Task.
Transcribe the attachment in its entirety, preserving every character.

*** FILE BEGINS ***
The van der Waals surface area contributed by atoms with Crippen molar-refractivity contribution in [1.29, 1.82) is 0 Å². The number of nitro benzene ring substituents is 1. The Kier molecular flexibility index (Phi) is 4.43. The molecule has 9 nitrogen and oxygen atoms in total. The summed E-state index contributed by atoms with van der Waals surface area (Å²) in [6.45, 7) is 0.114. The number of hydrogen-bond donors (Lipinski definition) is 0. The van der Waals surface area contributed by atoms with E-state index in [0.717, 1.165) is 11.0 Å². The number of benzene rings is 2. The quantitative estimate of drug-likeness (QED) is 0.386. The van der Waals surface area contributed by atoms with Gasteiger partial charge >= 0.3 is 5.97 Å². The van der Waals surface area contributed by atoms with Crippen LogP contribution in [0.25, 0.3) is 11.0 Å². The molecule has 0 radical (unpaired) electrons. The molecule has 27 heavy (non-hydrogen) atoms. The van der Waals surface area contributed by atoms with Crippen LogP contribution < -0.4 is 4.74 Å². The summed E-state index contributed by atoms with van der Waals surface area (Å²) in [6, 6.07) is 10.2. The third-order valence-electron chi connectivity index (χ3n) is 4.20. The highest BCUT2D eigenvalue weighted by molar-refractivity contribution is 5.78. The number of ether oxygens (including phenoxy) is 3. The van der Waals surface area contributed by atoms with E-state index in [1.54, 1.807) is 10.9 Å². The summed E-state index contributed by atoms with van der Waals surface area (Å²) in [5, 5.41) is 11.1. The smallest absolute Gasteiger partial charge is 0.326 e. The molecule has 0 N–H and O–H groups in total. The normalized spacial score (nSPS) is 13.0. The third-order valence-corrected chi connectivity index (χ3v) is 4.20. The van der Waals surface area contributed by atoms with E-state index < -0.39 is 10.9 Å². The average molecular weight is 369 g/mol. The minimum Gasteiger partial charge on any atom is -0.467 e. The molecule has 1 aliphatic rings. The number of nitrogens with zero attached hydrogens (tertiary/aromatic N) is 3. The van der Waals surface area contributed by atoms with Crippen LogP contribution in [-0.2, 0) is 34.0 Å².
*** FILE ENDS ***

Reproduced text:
The van der Waals surface area contributed by atoms with Crippen molar-refractivity contribution in [1.29, 1.82) is 0 Å². The number of nitro benzene ring substituents is 1. The Kier molecular flexibility index (Phi) is 4.43. The molecule has 9 nitrogen and oxygen atoms in total. The summed E-state index contributed by atoms with van der Waals surface area (Å²) in [6.45, 7) is 0.114. The number of hydrogen-bond donors (Lipinski definition) is 0. The van der Waals surface area contributed by atoms with E-state index in [0.717, 1.165) is 11.0 Å². The number of benzene rings is 2. The quantitative estimate of drug-likeness (QED) is 0.386. The van der Waals surface area contributed by atoms with Gasteiger partial charge >= 0.3 is 5.97 Å². The van der Waals surface area contributed by atoms with Crippen LogP contribution in [0.25, 0.3) is 11.0 Å². The molecule has 0 radical (unpaired) electrons. The molecule has 27 heavy (non-hydrogen) atoms. The van der Waals surface area contributed by atoms with Crippen LogP contribution < -0.4 is 4.74 Å². The summed E-state index contributed by atoms with van der Waals surface area (Å²) in [6, 6.07) is 10.2. The third-order valence-electron chi connectivity index (χ3n) is 4.20. The highest BCUT2D eigenvalue weighted by molar-refractivity contribution is 5.78. The number of ether oxygens (including phenoxy) is 3. The van der Waals surface area contributed by atoms with E-state index in [1.54, 1.807) is 10.9 Å². The summed E-state index contributed by atoms with van der Waals surface area (Å²) in [5, 5.41) is 11.1. The smallest absolute Gasteiger partial charge is 0.326 e. The molecule has 0 N–H and O–H groups in total. The normalized spacial score (nSPS) is 13.0. The third-order valence-corrected chi connectivity index (χ3v) is 4.20. The van der Waals surface area contributed by atoms with E-state index < -0.39 is 10.9 Å². The average molecular weight is 369 g/mol. The minimum Gasteiger partial charge on any atom is -0.467 e. The molecule has 1 aliphatic rings. The number of nitrogens with zero attached hydrogens (tertiary/aromatic N) is 3. The van der Waals surface area contributed by atoms with Crippen LogP contribution in [-0.2, 0) is 34.0 Å².